I’m guessing that any BBB readers who used cake mascara right at the beginning, when it was the only available mascara, are staring at this in horror right now! The reason the Cake Mascara Trend is making a come-back (temporary, trust me) is because the Besame Cake Mascara has sold out across the US. Besame used to be available in the UK – no more that I am aware of, sadly – and the brand produces some amazing, vintage inspired makeup (their founder is a cosmetic historian). I can remember my mum having a cake mascara in the bathroom cupboard in the 1970s so early adopters didn’t give it up readily in favour of these new fangled brush in a tube things! I must add that although lash blackening has been around forever, cake mascaras were top of the trends in the 1930s (Victorian women used to make their own from ash and elderberry juice).
I bought this cake mascara, Longcils Bonzca from Beauty Naturals for £12 HERE (although Screenface has another version, La Femme Cake Mascara for £7.95 which I also bought HERE). When mascara morphed to a more ‘modern’ formula, it consisted of soap and black dye, but for present day Longcils Bonzca is mainly beeswax and dyes.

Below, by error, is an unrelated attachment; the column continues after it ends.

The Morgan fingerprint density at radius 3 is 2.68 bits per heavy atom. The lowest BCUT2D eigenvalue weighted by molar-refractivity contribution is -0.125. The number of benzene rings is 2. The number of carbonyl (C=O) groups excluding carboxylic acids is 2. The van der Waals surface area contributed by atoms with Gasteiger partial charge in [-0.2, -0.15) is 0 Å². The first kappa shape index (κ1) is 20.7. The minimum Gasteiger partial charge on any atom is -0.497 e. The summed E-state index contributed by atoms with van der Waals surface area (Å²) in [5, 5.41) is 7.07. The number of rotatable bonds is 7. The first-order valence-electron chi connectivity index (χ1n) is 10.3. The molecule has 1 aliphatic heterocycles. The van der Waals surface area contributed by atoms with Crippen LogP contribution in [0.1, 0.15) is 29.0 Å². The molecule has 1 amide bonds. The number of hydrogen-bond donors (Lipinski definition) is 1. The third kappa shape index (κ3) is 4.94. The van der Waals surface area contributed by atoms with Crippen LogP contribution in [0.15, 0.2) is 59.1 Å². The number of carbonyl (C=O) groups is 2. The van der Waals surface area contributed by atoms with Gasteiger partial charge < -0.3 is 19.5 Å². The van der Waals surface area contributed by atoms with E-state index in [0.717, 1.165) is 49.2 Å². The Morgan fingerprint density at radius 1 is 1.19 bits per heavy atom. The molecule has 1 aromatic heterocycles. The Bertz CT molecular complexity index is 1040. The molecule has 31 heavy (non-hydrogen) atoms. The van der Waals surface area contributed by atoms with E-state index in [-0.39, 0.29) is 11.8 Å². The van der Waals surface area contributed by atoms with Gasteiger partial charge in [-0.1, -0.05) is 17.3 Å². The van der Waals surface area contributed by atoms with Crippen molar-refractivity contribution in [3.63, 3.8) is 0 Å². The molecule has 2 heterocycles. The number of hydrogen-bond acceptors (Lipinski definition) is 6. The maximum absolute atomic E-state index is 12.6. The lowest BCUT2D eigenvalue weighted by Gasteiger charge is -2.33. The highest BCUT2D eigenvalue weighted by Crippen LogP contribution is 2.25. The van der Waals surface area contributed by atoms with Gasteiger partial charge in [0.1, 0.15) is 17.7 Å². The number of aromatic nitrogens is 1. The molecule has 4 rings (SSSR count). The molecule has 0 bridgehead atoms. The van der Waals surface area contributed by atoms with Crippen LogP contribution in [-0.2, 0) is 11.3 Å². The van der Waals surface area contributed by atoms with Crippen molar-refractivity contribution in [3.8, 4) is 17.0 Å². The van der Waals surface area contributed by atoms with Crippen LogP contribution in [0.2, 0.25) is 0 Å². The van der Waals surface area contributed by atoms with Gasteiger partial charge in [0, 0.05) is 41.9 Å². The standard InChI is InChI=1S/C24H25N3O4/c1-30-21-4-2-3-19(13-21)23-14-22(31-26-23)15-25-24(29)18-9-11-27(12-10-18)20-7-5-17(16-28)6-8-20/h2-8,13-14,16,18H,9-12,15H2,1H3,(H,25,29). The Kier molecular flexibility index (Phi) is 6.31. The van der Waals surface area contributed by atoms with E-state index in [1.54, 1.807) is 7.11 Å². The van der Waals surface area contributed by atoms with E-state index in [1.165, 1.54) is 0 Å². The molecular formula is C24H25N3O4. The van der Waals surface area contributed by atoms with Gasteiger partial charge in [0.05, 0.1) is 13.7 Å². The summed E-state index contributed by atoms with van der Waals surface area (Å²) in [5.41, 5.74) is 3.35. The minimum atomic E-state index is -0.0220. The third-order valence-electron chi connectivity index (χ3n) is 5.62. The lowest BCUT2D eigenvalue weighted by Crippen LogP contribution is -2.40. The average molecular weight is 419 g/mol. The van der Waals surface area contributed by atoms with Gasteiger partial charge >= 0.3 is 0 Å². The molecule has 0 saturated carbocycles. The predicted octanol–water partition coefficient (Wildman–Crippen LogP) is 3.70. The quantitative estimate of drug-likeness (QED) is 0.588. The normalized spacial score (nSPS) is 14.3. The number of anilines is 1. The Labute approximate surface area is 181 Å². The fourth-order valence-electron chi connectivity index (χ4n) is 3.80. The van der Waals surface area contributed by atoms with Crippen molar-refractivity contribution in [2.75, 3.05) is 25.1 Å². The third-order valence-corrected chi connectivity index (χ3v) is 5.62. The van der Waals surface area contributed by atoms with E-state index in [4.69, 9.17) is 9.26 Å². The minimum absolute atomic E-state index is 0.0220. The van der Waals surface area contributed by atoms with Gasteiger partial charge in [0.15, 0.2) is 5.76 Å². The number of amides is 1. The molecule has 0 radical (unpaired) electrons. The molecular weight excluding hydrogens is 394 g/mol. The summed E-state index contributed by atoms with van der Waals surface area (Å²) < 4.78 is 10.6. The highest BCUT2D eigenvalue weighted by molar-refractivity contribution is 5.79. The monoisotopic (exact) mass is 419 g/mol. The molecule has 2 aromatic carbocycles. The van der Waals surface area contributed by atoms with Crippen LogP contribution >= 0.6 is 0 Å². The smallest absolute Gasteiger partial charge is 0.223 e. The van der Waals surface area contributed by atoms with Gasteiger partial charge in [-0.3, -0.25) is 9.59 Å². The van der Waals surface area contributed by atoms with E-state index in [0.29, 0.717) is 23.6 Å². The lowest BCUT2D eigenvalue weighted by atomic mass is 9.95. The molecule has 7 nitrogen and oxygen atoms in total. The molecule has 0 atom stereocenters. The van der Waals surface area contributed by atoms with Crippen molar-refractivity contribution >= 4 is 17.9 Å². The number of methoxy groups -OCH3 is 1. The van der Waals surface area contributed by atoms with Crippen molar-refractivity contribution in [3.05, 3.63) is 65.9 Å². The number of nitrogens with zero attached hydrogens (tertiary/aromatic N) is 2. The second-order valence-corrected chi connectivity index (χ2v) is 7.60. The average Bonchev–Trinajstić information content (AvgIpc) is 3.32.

So, how to use? Add a few droplets of water to he surface of the cake (if you’ve used Laura Mercier Cake Liner, it’s the same method) and then blend with the brush to a thick paste. Whatever you do, use clean water – don’t use spit: I’m saying that because people did. And maybe still do.
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You then use the paste on the brush to comb onto your lashes. Now, this brush is not as easy to use as the brushes we’re used to now but if you have a spare mascara brush spoolie you could use that, but neither is it as hard as you might imagine. I got a pretty good result first time around although a little transfered to my lid and I had to wipe off after it was dry. The formula coats to a spiky lash look unless you really pile it on and looks easily as good as any other spiky lash mascara I’ve used. The big flaw in this formula is that it isn’t waterproof – at all. Don’t chop onions, cry – or even excessively well up – or poke yourself in the eye while wearing it! However, I waited until the end of the day to waterproof test it and it had stayed perfect for all that time.
I love the novelty of this and I enjoyed trying it out – I don’t think it will ever replace the ease of use of wand mascaras for me but I know that vintage lovers are major fans of this for authenticity of the era. I should also point out that the Besame version is $25 (currently being Ebay’d for £30+). The packaging is prettier for sure but you don’t need to pay out big bucks to try the Cake Mascara Trend. You can also multi-task it for brows or lining so it is a good budget buy.
As it turns out, original vintage Cake Mascara is £££! Chanel had a black version (they still have a cake liner HERE, and actually I have this – I used to love it) and tried to give it a revamp in the 1980’s with a blue version.
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